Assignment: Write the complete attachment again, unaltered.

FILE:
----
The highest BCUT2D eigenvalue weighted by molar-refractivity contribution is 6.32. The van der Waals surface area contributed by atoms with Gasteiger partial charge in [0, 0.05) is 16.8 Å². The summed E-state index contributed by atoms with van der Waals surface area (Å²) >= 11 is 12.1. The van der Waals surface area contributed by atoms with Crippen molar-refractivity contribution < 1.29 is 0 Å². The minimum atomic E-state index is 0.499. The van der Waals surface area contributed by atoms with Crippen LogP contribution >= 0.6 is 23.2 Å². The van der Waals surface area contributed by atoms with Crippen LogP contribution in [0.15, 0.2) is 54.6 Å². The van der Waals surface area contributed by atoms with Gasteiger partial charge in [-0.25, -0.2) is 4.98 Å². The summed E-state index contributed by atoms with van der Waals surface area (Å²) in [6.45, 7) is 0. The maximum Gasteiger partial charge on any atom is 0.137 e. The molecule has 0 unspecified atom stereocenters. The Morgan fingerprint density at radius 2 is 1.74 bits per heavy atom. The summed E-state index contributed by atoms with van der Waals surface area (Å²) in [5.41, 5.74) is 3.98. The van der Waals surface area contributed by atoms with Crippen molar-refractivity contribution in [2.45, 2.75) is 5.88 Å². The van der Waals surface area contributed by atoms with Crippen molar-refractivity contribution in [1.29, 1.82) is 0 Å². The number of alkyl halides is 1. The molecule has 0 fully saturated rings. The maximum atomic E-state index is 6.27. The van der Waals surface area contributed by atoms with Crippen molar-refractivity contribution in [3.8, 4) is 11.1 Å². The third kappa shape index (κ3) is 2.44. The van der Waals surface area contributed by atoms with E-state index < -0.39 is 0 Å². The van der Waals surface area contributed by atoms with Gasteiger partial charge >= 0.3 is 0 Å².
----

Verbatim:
The highest BCUT2D eigenvalue weighted by molar-refractivity contribution is 6.32. The van der Waals surface area contributed by atoms with Gasteiger partial charge in [0, 0.05) is 16.8 Å². The summed E-state index contributed by atoms with van der Waals surface area (Å²) >= 11 is 12.1. The van der Waals surface area contributed by atoms with Crippen molar-refractivity contribution < 1.29 is 0 Å². The minimum atomic E-state index is 0.499. The van der Waals surface area contributed by atoms with Crippen LogP contribution >= 0.6 is 23.2 Å². The van der Waals surface area contributed by atoms with Crippen LogP contribution in [0.15, 0.2) is 54.6 Å². The van der Waals surface area contributed by atoms with Gasteiger partial charge in [-0.25, -0.2) is 4.98 Å². The summed E-state index contributed by atoms with van der Waals surface area (Å²) in [6.45, 7) is 0. The maximum Gasteiger partial charge on any atom is 0.137 e. The molecule has 0 unspecified atom stereocenters. The Morgan fingerprint density at radius 2 is 1.74 bits per heavy atom. The summed E-state index contributed by atoms with van der Waals surface area (Å²) in [5.41, 5.74) is 3.98. The van der Waals surface area contributed by atoms with Crippen molar-refractivity contribution in [2.45, 2.75) is 5.88 Å². The van der Waals surface area contributed by atoms with Crippen molar-refractivity contribution in [1.29, 1.82) is 0 Å². The number of alkyl halides is 1. The molecule has 0 fully saturated rings. The maximum atomic E-state index is 6.27. The van der Waals surface area contributed by atoms with Crippen molar-refractivity contribution in [3.8, 4) is 11.1 Å². The third kappa shape index (κ3) is 2.44. The van der Waals surface area contributed by atoms with E-state index < -0.39 is 0 Å². The van der Waals surface area contributed by atoms with Gasteiger partial charge >= 0.3 is 0 Å².